The laboratory diagnosis of infection requires the demonstration—either direct or indirect—of viral, bacterial, fungal, or parasitic agents in tissues, fluids, or excreta of the host. Clinical microbiology laboratories are responsible for processing these specimens and also for determining the antibiotic susceptibility of bacterial and fungal pathogens. Traditionally, detection of pathogenic agents has relied largely on either the microscopic visualization of pathogens in clinical material or the growth of microorganisms in the laboratory. Identification generally is based on phenotypic characteristics such as fermentation profiles for bacteria, cytopathic effects in tissue culture for viral agents, and microscopic morphology for fungi and parasites. These techniques are reliable but are often time-consuming. Increasingly, the use of nucleic acid probes is becoming a standard method for detection, quantitation, and/or identification in the clinical microbiology laboratory, gradually replacing phenotypic characterization and microscopic visualization methods.
Reappraisal of the methods employed in the clinical microbiology laboratory has led to the development of strategies for detection of pathogenic agents through nonvisual biologic signal detection systems. Much of this methodology is based on the use of either electronic detection systems involving relatively inexpensive but sophisticated computers or nucleic acid probes directed at specific DNA or RNA targets. This chapter discusses both the methods that are currently available and those that are being developed.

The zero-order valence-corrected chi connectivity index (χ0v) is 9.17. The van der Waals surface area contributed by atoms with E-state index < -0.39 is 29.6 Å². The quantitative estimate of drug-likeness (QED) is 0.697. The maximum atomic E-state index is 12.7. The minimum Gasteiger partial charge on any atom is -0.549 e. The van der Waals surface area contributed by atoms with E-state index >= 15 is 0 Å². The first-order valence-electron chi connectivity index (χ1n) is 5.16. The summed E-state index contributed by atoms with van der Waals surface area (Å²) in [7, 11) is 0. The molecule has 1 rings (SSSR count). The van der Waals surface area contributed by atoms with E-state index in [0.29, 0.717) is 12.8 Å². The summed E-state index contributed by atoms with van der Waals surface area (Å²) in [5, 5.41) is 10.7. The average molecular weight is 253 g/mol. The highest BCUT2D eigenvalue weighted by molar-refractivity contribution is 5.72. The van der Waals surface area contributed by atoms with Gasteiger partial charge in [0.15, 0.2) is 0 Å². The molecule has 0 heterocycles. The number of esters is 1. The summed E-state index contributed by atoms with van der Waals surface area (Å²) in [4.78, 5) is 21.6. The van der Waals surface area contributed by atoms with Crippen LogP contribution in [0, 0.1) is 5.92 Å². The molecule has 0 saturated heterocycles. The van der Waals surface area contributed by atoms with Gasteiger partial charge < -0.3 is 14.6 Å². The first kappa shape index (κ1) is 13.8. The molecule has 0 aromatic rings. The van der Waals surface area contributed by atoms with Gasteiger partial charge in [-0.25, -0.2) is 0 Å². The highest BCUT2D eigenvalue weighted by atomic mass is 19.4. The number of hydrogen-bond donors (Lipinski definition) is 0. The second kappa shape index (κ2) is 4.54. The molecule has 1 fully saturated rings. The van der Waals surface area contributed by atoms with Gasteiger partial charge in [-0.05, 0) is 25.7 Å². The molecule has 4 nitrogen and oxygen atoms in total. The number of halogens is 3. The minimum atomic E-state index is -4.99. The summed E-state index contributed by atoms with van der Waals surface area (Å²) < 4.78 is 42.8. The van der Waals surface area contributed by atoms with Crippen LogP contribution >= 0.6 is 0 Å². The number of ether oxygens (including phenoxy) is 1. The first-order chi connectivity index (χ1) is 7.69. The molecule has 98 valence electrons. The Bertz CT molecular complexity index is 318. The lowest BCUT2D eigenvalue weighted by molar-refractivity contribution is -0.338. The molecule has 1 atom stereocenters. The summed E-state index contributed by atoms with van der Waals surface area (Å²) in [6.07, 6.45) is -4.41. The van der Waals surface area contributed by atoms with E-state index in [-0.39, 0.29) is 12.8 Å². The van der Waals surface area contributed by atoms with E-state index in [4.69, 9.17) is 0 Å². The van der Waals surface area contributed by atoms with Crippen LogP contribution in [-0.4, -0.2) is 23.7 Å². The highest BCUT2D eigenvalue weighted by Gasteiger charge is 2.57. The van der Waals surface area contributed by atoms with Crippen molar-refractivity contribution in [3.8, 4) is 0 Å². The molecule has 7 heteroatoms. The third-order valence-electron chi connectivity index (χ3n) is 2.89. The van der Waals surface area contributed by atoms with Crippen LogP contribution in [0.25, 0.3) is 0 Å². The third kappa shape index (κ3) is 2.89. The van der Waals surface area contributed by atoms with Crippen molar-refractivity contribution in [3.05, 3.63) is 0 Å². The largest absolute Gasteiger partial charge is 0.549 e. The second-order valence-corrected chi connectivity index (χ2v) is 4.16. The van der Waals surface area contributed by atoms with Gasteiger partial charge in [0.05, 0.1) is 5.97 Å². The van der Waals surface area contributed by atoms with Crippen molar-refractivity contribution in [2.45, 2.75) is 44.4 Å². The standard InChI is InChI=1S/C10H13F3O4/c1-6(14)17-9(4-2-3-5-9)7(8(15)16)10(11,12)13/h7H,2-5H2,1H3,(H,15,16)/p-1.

A biologic signal is a material that can be reproducibly differentiated from other substances present in the same physical environment. Key issues in the use of a biologic (or electronic) signal are distinguishing it from background noise and translating it into meaningful information. Examples of biologic signals applicable to clinical microbiology include structural components of bacteria, fungi, and viruses; specific antigens; metabolic end products; unique DNA or RNA base sequences; enzymes; toxins or other proteins; and surface polysaccharides.
A detector is used to sense a signal and discriminate between that signal and background noise. Detection systems range from the trained eyes of a technologist assessing morphologic variations to sensitive electronic instruments such as gas-liquid chromatographs coupled to computer systems for signal analysis. The sensitivity with which signals can be detected varies widely. It is essential to use a detection system that discerns small amounts of signal even when biologic background noise is present—i.e., that is both sensitive and specific. Common detection systems include immunofluorescence; chemiluminescence for DNA/RNA probes; flame ionization detection of short- or long-chain fatty acids; and detection of substrate utilization or end-product formation as color changes, of enzyme activity as a change in light absorbance, of turbidity changes as a measure of growth, of cytopathic effects in cell lines, and of particle agglutination as a measure of antigen presence.